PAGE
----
Nemesis Strike is kill.switch's expansion set. It makes a few token stabs at originality, such as a skydiving mini-game and a couple of drivable vehicles, but on the whole, it's just a rehash of its source material with new graphics and level layouts. It's not an exceptional game by any means, and it seems only to exist as a service to die-hard kill.switch fans. What's wrong with that?
by Brad Gallaway
Closing out this edition of the Basement is Capcom's Haunting Ground. Appearing on shelves with little fanfare and disappearing the way it came, it's actually an interesting title worthy of a closer look, but especially so to those who are devotees of the Survival Horror genre.
Starring the absurdly buxom Fiona Belli and her canine companion Hewie, Haunting Ground is the ultimate evolution of Capcom's standard backtracking and keyfetching formula. Normally I'm left cold by this sort of gameplay, but the story and setting in this case were enough to draw me in. With elements of alchemy and the supernatural woven into a mystery that begs to be solved, finding keys shaped like art and a castle full of puzzles and locked doors makes a lot more sense in this context given than they usually do in something like Resident Evil.
However, the other element to gameplay isn't conserving bullets, but rather, running and hiding. Having much in common with the unsung PlayStation classic Clock Tower and its decent PlayStation 2 sequel Clock Tower 3, Fiona
must evade her enemies instead of taking them head on. With Hewie running interference, refuge is taken under couches, in cabinets, and basically anywhere that resembles a safe haven when being chased by the game's main bogeyman, a deformed giant with the mental capacity of a small child. (See Of Mice and Men for more details.)
While it's true that Haunting Ground doesn't explore much new territory, the interplay between Fiona and Hewie for defense and puzzle-solving is charming, especially with the game's impressively lifelike canine animations and graphics that are truly phenomenal. I can honestly say that I would not have expected the PlayStation 2 to be capable of a no-loadtime presentation like the one here. That said, this game earns its rating of 6.5 for a number of reasons.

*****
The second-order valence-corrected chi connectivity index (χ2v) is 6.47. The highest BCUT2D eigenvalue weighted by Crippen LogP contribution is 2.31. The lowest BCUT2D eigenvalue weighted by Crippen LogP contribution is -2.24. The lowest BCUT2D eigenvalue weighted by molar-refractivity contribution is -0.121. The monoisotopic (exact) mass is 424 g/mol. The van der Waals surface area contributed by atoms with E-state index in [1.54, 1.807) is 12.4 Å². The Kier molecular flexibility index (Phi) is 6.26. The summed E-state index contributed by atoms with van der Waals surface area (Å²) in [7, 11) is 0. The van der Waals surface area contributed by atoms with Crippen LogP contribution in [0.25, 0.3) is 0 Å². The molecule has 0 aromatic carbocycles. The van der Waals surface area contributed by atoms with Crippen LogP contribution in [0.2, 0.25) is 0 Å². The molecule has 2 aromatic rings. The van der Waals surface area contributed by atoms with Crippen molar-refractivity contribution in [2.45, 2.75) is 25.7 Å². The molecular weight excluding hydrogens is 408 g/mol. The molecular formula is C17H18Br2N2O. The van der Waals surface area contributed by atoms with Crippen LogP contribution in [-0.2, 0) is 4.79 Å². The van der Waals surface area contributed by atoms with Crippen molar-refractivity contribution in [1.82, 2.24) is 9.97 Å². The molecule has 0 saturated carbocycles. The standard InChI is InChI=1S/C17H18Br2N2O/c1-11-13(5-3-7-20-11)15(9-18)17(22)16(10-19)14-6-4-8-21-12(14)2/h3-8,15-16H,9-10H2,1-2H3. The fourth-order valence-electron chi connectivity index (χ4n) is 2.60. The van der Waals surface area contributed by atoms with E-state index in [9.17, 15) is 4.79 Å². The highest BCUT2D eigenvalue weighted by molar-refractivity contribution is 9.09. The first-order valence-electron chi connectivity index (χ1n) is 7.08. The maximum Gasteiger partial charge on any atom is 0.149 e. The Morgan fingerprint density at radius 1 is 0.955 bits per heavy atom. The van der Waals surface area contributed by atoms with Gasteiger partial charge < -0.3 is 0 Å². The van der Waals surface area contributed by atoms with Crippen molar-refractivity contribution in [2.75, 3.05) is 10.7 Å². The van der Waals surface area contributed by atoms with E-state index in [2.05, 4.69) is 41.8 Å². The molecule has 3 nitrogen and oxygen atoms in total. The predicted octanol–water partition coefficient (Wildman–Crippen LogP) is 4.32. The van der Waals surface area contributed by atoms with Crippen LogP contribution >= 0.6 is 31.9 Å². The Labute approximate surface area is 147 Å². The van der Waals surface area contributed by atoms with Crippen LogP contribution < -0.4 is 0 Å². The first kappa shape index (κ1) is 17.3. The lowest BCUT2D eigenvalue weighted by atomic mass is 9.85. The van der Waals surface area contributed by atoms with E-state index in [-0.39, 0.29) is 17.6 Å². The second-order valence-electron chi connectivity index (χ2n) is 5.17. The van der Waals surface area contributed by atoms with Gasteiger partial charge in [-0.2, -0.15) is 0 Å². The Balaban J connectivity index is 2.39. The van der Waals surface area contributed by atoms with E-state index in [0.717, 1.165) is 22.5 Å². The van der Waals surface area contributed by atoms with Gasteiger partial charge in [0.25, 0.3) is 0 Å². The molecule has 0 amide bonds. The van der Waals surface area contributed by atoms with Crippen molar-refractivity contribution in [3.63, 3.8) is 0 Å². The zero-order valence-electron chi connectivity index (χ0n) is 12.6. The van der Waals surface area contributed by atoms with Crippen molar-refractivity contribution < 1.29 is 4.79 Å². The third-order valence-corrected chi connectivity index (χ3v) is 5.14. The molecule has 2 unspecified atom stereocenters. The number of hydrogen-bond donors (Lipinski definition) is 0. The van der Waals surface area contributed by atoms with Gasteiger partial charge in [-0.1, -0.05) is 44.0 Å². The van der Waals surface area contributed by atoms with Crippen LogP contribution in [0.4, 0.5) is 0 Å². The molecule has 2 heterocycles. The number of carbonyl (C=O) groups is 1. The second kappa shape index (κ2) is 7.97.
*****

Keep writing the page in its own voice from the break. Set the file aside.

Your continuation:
Primarily, the evasion system (a core concept) needed more work. The castle in which the game is set is huge, so it struck me as odd that there were hardly any good places to hide. It's not very entertaining to run in circles and keep returning to places that have already been used as hideouts, especially since Fiona is never guaranteed to go unnoticed.
Also, Fiona's inability to fight back is just a bit unbelievable. In the Clock Tower games, the heroes could at least throw an object or knock a stack of boxes over onto the bad guy in a pinch, much like you'd see a scared teen doing in a slasher flick. Any sort of offense happens so infrequently in Haunting Ground that it's never realistically an option. In this case, a little could have gone a long way.
Finally, the flow of the game is thickly slow and dense, with most of the puzzles being aggressively obscure and significantly challenging. Gamers who love being stuck and don't mind backtracking while trying to figure out what to do next will be in love. Personally, I felt that the developers should have given out more clues and been more open and accessible. To top it off, the game is about twice as long as is warranted by the material, so the puzzles make the long haul even longer. I strongly recommend an FAQ to anyone who is thinking of taking this game on. If you're able to get through to the end on brain power and persistence alone, my hat is off to you.
The visuals are beautiful and I really admire the premise, but Haunting Ground goes too far down a few paths of game design that I don't enjoy. Still, this is an underappreciated title that might have won a bigger audience if it had only come along a few years earlier. As it stands, Resident Evil fans who can live without gunplay and people with fond memories of Clock Tower would be very wise to track it down.